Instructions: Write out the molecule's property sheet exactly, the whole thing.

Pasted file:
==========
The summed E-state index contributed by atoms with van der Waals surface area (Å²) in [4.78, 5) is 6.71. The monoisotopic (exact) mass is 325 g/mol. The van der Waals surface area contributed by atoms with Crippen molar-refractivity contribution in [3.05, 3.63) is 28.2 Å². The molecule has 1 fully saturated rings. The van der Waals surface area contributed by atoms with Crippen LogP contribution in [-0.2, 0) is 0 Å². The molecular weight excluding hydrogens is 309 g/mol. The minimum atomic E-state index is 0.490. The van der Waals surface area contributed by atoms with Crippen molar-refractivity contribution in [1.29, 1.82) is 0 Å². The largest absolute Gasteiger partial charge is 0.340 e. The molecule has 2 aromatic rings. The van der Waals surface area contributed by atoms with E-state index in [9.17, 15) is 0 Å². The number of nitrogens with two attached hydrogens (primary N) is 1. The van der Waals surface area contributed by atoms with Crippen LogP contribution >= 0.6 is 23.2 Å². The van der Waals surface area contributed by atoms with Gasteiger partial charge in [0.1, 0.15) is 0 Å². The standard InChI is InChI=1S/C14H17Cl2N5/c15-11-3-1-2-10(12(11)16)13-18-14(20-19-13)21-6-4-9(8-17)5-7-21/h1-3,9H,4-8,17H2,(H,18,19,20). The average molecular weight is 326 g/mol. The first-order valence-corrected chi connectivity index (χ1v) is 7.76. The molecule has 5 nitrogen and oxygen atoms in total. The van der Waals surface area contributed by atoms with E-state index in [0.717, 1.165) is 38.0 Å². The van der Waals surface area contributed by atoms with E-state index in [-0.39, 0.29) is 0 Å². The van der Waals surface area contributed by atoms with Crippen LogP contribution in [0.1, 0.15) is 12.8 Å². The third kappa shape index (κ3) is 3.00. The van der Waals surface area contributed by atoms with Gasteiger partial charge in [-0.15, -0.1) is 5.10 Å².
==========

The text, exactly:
The summed E-state index contributed by atoms with van der Waals surface area (Å²) in [4.78, 5) is 6.71. The monoisotopic (exact) mass is 325 g/mol. The van der Waals surface area contributed by atoms with Crippen molar-refractivity contribution in [3.05, 3.63) is 28.2 Å². The molecule has 1 fully saturated rings. The van der Waals surface area contributed by atoms with Crippen LogP contribution in [-0.2, 0) is 0 Å². The molecular weight excluding hydrogens is 309 g/mol. The minimum atomic E-state index is 0.490. The van der Waals surface area contributed by atoms with Crippen molar-refractivity contribution in [1.29, 1.82) is 0 Å². The largest absolute Gasteiger partial charge is 0.340 e. The molecule has 2 aromatic rings. The van der Waals surface area contributed by atoms with E-state index in [9.17, 15) is 0 Å². The number of nitrogens with two attached hydrogens (primary N) is 1. The van der Waals surface area contributed by atoms with Crippen LogP contribution >= 0.6 is 23.2 Å². The van der Waals surface area contributed by atoms with Gasteiger partial charge in [0.1, 0.15) is 0 Å². The standard InChI is InChI=1S/C14H17Cl2N5/c15-11-3-1-2-10(12(11)16)13-18-14(20-19-13)21-6-4-9(8-17)5-7-21/h1-3,9H,4-8,17H2,(H,18,19,20). The average molecular weight is 326 g/mol. The first-order valence-corrected chi connectivity index (χ1v) is 7.76. The molecule has 5 nitrogen and oxygen atoms in total. The van der Waals surface area contributed by atoms with E-state index in [0.717, 1.165) is 38.0 Å². The van der Waals surface area contributed by atoms with E-state index in [-0.39, 0.29) is 0 Å². The van der Waals surface area contributed by atoms with Crippen LogP contribution in [0.1, 0.15) is 12.8 Å². The third kappa shape index (κ3) is 3.00. The van der Waals surface area contributed by atoms with Gasteiger partial charge in [-0.15, -0.1) is 5.10 Å².